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To identify potentially relevant articles about the topic, the two authors independently performed a literature search of articles published between 1965 and 2016 in MEDLINE®/PubMED®, Embase, and Google Scholar databases. The following search terms were used: “Alpha-1 antitrypsin”, “Alpha-1 antitrypsin deficiency”, “Colorectal cancer” and “Carcinogenesis”. Combining these search terms, a total of 83 articles were obtained. Titles and abstracts were assessed, and when they were not sufficiently explicit, the full text of the papers was analyzed. Many repeated articles and those with redundant content were eliminated. Additional publications with potentially interesting content cited in the bibliographies of the retrieved articles were also collected. Only population-based case-control (clinic-based) studies were retrieved for analysis. Inclusion criteria were: (1) Patients with CRC pathologically diagnosed by biopsy; (2) AAT testing assessed by: (a) AAT serum concentrations measured by nephelometry, (b) Phenotype analysis performed by isoelectric focusing, or (c) genotype assay with PCR and subsequent melting curve analysis to identify the S and Z deficiency alleles (All these criteria must be completed; the absence of either of these criteria was exclusionary). Discrepancies in selection were always resolved by discussion and re-review. Evidence-based recommendations of The Oxford Centre for Evidence-Based Medicine (CEBM) guidelines were applied to assess the study quality of evidence and to grade the retrieved articles (Table 2). The highest level of evidence was scored as sufficient (level 3a or higher of the Oxford CEBM Levels of Evidence 2009) or insufficient [19].

Table 2: Levels of Evidence according to the Oxford (UK) Centre for Evidence-based Medicine (CEBM) (March 2009) [19].

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Finally, with the above criteria, five articles were selected for analysis [15-18,20,21]. The results of these selected studies are shown in table 3. The designs, results and conclusions of the five selected studies are briefly summarized as follows:

Table 3: Summary of selected studies on colorectal carcinoma and alpha-1 antitrypsin. CEBM: Centre for Evidence-based Medicine, AATD: Alpha-1 antitrypsin deficiency, CRC: Colorectal carcinoma. MSI: Microsatellite instability, MSI-H: characterized by MSI at ≥ 30% of the examined loci, MSI-L: MSI at 1-30% of the loci. MSS: Microsatellite stable, NSAID:  Non-steroidal anti-inflammatory drugs, Pi*: Protease inhibitor, Heterozygosity mainly includes Pi* genotypes MS and MZ. 


Study 1

Based on this: (1) microsatellite instability (MSI) is a genomic alteration observed in 15-30% of colorectal cancer (CRC); (2) two MSI phenotypes have been defined for CRC: High MSI (MSI-H) characterized by MSI at ≥ 30% of the examined loci, and low MSI (MSI-L) by MSI at 1-30% of the loci; (3) an absence of MSI at any examined loci has been defined as a microsatellite stable (MSS) phenotype; and (5) the majority of MSI tumors are the result of defective DNA mismatch repair (MMR), a clinic-based study was conducted at the Mayo Clinic Foundation (Rochester, Minnesota, USA) in 2000. The objective of this study was to determine the AATD “carrier status” (or Protein Inhibitor, Pi*, AAT heterozygosity, a term which mainly includes heterozygote phenotypes MS and MZ) of 161 CRC patients whose MSI phenotype and protein expression states were previously determined. Among 51 CRC patients with MSI-H tumors, the AAT-carrier MS and MZ rate was 21.6%; among 110 patients with MSI-L/MSS tumors, the rate was 9.1% (MSI-H vs MSI-L/MSS, P = 0.02); and among the 191 population-based controls the AAT-carrier rate was 9.4% (MSI-H vs controls, P = 0.02). The estimated relative risk of having MSI-H CRC among AATD heterozygotes was 3.1 after adjusting for age, gender, and smoking history. The risk of having MSI-H CRC among current and past smokers was 6.6 and 2.7, respectively. Patients who were AATD-carriers and smoked had a 20-fold increased risk of developing an MSI-H CRC compared to nonsmokers who were normal AAT homozygotes (i.e.: MM). These findings suggested an etiologic link between AAT alleles and development of CRC with defective MMR, and a synergistic effect between smoking and AATD in the development of MSI-H CRC. Therefore, in this clinic-based pilot study, it was found a significant association between heterozygosity for AATD and risk of CRC with an MSI-H phenotype: the relative risk of having MSI-H CRC for current and former smokers (regardless of the AAT phenotype) was 6.6 and 2.7, respectively [15]. This pilot study has been graded as 3b (insufficient) by the Oxford Centre for Evidence-based Medicine (CEBM) scale.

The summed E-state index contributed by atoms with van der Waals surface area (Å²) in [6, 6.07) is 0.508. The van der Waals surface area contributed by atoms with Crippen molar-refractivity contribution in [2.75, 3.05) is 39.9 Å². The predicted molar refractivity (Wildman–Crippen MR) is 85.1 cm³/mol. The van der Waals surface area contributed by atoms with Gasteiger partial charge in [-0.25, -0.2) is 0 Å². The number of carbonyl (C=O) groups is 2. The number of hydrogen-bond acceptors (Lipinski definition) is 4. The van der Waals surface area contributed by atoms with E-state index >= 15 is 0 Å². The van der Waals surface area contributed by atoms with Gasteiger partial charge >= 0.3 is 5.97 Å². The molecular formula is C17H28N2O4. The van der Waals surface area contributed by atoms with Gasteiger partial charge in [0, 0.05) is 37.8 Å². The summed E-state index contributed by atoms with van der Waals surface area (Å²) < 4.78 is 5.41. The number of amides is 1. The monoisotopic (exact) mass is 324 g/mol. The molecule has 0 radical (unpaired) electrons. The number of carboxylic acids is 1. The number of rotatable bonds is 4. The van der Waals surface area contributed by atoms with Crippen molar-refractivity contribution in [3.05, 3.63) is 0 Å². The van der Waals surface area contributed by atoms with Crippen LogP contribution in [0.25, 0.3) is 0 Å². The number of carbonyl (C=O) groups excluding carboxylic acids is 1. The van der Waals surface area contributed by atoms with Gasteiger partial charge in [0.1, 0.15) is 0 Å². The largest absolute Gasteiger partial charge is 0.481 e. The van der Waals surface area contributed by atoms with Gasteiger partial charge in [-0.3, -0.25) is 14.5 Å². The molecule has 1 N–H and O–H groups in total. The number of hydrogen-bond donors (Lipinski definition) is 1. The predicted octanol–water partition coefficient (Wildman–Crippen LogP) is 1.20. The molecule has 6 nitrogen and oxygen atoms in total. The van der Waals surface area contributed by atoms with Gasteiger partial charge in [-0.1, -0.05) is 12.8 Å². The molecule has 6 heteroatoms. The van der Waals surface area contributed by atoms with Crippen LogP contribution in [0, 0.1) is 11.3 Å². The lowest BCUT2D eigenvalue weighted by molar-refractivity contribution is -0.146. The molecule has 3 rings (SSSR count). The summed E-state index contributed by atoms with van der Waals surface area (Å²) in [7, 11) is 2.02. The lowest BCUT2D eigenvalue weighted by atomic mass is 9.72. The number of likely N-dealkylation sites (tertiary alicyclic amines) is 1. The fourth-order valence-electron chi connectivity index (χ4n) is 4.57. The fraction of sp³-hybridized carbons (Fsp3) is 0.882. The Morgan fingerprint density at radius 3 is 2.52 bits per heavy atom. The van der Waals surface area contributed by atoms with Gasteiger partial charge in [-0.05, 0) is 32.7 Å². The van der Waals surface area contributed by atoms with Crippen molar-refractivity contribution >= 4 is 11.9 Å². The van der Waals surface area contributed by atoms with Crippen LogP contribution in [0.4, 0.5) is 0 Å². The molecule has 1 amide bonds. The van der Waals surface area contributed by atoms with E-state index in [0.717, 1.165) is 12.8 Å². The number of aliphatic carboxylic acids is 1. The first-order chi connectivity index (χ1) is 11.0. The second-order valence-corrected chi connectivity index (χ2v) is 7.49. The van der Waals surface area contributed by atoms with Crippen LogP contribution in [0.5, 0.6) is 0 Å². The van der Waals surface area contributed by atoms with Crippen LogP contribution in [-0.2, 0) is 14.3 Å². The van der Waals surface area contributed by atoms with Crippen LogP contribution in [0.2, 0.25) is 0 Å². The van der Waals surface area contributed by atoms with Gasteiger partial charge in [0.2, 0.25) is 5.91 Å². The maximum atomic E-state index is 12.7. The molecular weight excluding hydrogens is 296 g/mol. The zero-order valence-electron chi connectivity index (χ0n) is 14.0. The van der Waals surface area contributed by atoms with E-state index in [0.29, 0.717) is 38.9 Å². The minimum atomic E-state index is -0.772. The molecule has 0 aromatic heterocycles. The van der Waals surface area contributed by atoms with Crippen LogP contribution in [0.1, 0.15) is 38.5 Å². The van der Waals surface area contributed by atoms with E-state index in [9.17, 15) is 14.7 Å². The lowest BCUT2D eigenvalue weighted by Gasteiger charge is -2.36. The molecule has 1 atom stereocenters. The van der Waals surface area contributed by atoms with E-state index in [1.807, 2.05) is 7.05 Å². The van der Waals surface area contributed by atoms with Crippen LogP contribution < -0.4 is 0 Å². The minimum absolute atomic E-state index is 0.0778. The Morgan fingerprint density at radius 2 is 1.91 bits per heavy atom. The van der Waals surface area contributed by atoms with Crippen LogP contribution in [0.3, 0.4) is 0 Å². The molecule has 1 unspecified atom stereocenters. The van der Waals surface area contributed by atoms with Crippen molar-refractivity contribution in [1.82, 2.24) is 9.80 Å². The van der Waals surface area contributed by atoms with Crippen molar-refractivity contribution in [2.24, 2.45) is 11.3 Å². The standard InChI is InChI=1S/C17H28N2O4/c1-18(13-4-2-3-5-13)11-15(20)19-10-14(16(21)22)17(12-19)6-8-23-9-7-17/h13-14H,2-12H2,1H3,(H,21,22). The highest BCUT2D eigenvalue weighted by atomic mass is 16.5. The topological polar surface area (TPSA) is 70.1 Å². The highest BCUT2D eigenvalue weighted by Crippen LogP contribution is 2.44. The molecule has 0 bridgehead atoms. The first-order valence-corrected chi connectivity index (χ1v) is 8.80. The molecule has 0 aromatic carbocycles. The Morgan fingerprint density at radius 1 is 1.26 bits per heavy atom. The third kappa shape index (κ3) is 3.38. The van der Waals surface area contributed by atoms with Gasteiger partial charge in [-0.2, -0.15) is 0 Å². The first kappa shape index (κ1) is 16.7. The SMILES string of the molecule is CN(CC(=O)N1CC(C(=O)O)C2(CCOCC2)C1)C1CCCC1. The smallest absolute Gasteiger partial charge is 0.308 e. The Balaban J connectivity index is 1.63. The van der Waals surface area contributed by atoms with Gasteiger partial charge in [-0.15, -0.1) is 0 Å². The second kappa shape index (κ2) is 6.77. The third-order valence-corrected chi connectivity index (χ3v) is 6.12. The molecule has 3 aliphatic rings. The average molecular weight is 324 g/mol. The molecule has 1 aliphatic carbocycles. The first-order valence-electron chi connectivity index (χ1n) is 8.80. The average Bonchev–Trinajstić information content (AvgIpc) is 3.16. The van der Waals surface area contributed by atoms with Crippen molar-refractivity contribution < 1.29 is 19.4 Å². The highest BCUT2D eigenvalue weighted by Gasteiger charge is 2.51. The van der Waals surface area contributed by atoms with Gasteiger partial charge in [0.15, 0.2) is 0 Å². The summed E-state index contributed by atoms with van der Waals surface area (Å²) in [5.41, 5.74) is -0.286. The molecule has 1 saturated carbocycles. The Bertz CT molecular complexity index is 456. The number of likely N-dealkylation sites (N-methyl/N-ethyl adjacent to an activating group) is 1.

Study 2

A Polish study in 55 patients with CRC analyzed the correlation between antioxidant status and activity of proteolytic enzymes and their inhibitors in cases of colorectal cancer. Total antioxidant status, the levels of lipid peroxidation products (malondialdehyde and 4-hydroxynonenal) and activity of cathepsin G, elastase and their inhibitors (AAT, and alpha-2-macroglobulin) were determined in plasma samples taken before surgery. It was shown that during the development of cancer total antioxidant status was significantly decreased while lipid peroxidation products were increased. Activity of alpha-2-macroglobulin was decreased and activity of determined enzymes was not significantly changed. The observed changes indicated a shift in proteolytic-antiproteolytic balance which may enhance carcinogenesis [20]. This pilot study was graded as 4 (insufficient) with the Oxford (UK) Centre for Evidence-based Medicine (CEBM) scale.

Study 3